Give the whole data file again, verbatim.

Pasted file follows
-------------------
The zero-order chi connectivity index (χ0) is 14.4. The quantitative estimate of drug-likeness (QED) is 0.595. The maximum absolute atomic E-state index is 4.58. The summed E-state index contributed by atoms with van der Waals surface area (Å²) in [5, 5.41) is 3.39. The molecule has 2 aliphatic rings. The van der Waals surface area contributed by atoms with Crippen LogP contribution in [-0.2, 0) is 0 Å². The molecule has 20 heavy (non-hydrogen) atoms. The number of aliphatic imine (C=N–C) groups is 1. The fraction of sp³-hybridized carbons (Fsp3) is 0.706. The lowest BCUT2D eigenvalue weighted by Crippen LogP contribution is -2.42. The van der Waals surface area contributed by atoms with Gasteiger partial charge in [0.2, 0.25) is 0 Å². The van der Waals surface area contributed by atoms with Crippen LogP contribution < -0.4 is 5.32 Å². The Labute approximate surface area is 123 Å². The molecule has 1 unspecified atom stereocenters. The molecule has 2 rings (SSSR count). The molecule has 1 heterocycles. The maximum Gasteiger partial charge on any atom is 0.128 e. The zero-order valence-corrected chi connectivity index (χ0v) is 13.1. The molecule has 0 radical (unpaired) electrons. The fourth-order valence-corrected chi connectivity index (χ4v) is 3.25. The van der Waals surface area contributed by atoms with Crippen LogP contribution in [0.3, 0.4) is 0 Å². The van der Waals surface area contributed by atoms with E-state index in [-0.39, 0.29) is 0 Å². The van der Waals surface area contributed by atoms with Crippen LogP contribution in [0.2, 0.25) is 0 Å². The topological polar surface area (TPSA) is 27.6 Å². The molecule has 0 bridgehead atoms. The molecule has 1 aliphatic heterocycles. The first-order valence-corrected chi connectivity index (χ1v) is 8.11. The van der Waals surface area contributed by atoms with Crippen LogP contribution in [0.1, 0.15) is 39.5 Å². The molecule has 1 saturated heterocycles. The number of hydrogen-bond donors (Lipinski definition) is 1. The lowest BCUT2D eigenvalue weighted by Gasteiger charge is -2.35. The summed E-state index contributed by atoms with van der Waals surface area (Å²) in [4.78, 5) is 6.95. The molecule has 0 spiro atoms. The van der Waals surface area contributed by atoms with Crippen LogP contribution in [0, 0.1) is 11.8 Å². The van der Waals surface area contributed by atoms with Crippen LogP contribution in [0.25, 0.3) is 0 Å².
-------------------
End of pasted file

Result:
The zero-order chi connectivity index (χ0) is 14.4. The quantitative estimate of drug-likeness (QED) is 0.595. The maximum absolute atomic E-state index is 4.58. The summed E-state index contributed by atoms with van der Waals surface area (Å²) in [5, 5.41) is 3.39. The molecule has 2 aliphatic rings. The van der Waals surface area contributed by atoms with Crippen LogP contribution in [-0.2, 0) is 0 Å². The molecule has 20 heavy (non-hydrogen) atoms. The number of aliphatic imine (C=N–C) groups is 1. The fraction of sp³-hybridized carbons (Fsp3) is 0.706. The lowest BCUT2D eigenvalue weighted by Crippen LogP contribution is -2.42. The van der Waals surface area contributed by atoms with Gasteiger partial charge in [0.2, 0.25) is 0 Å². The van der Waals surface area contributed by atoms with Crippen LogP contribution < -0.4 is 5.32 Å². The Labute approximate surface area is 123 Å². The molecule has 1 unspecified atom stereocenters. The molecule has 2 rings (SSSR count). The molecule has 1 heterocycles. The maximum Gasteiger partial charge on any atom is 0.128 e. The zero-order valence-corrected chi connectivity index (χ0v) is 13.1. The molecule has 0 radical (unpaired) electrons. The fourth-order valence-corrected chi connectivity index (χ4v) is 3.25. The van der Waals surface area contributed by atoms with Crippen LogP contribution in [0.3, 0.4) is 0 Å². The van der Waals surface area contributed by atoms with E-state index in [-0.39, 0.29) is 0 Å². The van der Waals surface area contributed by atoms with Crippen LogP contribution in [0.2, 0.25) is 0 Å². The topological polar surface area (TPSA) is 27.6 Å². The molecule has 0 bridgehead atoms. The molecule has 1 aliphatic heterocycles. The first-order valence-corrected chi connectivity index (χ1v) is 8.11. The van der Waals surface area contributed by atoms with Crippen LogP contribution in [0.1, 0.15) is 39.5 Å². The molecule has 1 saturated heterocycles. The number of hydrogen-bond donors (Lipinski definition) is 1. The lowest BCUT2D eigenvalue weighted by Gasteiger charge is -2.35. The summed E-state index contributed by atoms with van der Waals surface area (Å²) in [4.78, 5) is 6.95. The molecule has 0 spiro atoms. The van der Waals surface area contributed by atoms with Crippen LogP contribution in [0, 0.1) is 11.8 Å². The van der Waals surface area contributed by atoms with Crippen LogP contribution in [0.25, 0.3) is 0 Å².